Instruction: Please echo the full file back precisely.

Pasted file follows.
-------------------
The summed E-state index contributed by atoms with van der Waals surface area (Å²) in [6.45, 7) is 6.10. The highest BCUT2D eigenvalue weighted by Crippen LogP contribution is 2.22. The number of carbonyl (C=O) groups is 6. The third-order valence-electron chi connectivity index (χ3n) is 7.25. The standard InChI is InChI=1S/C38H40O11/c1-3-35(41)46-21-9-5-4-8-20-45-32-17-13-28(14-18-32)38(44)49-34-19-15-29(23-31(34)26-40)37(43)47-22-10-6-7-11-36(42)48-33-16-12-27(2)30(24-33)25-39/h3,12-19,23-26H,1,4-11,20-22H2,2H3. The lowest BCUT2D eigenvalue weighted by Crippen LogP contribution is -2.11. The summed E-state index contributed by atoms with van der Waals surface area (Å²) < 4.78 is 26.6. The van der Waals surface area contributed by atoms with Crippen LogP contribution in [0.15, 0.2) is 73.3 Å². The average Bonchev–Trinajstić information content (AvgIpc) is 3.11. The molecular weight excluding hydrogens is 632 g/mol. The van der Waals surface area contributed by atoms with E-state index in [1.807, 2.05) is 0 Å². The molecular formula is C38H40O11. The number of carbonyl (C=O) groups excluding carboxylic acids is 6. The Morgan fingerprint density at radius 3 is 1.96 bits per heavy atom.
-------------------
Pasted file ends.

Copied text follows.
The summed E-state index contributed by atoms with van der Waals surface area (Å²) in [6.45, 7) is 6.10. The highest BCUT2D eigenvalue weighted by Crippen LogP contribution is 2.22. The number of carbonyl (C=O) groups is 6. The third-order valence-electron chi connectivity index (χ3n) is 7.25. The standard InChI is InChI=1S/C38H40O11/c1-3-35(41)46-21-9-5-4-8-20-45-32-17-13-28(14-18-32)38(44)49-34-19-15-29(23-31(34)26-40)37(43)47-22-10-6-7-11-36(42)48-33-16-12-27(2)30(24-33)25-39/h3,12-19,23-26H,1,4-11,20-22H2,2H3. The lowest BCUT2D eigenvalue weighted by Crippen LogP contribution is -2.11. The summed E-state index contributed by atoms with van der Waals surface area (Å²) < 4.78 is 26.6. The van der Waals surface area contributed by atoms with Crippen LogP contribution in [0.15, 0.2) is 73.3 Å². The average Bonchev–Trinajstić information content (AvgIpc) is 3.11. The molecular weight excluding hydrogens is 632 g/mol. The van der Waals surface area contributed by atoms with E-state index in [1.807, 2.05) is 0 Å². The molecular formula is C38H40O11. The number of carbonyl (C=O) groups excluding carboxylic acids is 6. The Morgan fingerprint density at radius 3 is 1.96 bits per heavy atom.